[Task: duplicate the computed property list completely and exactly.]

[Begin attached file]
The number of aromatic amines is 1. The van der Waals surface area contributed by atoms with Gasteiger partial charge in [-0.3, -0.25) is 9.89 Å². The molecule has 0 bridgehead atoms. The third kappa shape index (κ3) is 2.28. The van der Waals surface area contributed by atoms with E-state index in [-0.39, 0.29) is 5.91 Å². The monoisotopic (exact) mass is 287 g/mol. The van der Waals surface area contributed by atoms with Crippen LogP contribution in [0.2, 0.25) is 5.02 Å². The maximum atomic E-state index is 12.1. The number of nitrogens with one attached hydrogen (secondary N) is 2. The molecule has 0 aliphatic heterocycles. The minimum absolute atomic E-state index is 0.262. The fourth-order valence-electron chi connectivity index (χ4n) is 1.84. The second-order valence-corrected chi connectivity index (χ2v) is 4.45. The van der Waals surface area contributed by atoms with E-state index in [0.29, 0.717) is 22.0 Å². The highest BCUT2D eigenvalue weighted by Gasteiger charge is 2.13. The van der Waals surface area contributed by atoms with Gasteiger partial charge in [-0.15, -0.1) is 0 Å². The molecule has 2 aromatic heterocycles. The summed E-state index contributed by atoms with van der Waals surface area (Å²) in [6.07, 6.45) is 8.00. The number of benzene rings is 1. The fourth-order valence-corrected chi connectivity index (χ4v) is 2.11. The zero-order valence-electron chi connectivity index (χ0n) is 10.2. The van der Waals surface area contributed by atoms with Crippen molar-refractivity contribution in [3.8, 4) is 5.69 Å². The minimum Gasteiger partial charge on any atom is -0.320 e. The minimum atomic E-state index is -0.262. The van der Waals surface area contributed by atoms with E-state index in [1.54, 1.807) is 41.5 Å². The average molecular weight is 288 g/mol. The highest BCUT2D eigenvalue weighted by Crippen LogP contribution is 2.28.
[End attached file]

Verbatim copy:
The number of aromatic amines is 1. The van der Waals surface area contributed by atoms with Gasteiger partial charge in [-0.3, -0.25) is 9.89 Å². The molecule has 0 bridgehead atoms. The third kappa shape index (κ3) is 2.28. The van der Waals surface area contributed by atoms with E-state index in [-0.39, 0.29) is 5.91 Å². The monoisotopic (exact) mass is 287 g/mol. The van der Waals surface area contributed by atoms with Crippen LogP contribution in [0.2, 0.25) is 5.02 Å². The maximum atomic E-state index is 12.1. The number of nitrogens with one attached hydrogen (secondary N) is 2. The molecule has 0 aliphatic heterocycles. The minimum absolute atomic E-state index is 0.262. The fourth-order valence-electron chi connectivity index (χ4n) is 1.84. The second-order valence-corrected chi connectivity index (χ2v) is 4.45. The van der Waals surface area contributed by atoms with E-state index in [0.29, 0.717) is 22.0 Å². The highest BCUT2D eigenvalue weighted by Gasteiger charge is 2.13. The van der Waals surface area contributed by atoms with Gasteiger partial charge in [-0.15, -0.1) is 0 Å². The molecule has 2 aromatic heterocycles. The summed E-state index contributed by atoms with van der Waals surface area (Å²) in [6.07, 6.45) is 8.00. The number of benzene rings is 1. The fourth-order valence-corrected chi connectivity index (χ4v) is 2.11. The zero-order valence-electron chi connectivity index (χ0n) is 10.2. The van der Waals surface area contributed by atoms with Crippen molar-refractivity contribution in [3.8, 4) is 5.69 Å². The minimum Gasteiger partial charge on any atom is -0.320 e. The minimum atomic E-state index is -0.262. The van der Waals surface area contributed by atoms with E-state index in [1.54, 1.807) is 41.5 Å². The average molecular weight is 288 g/mol. The highest BCUT2D eigenvalue weighted by Crippen LogP contribution is 2.28.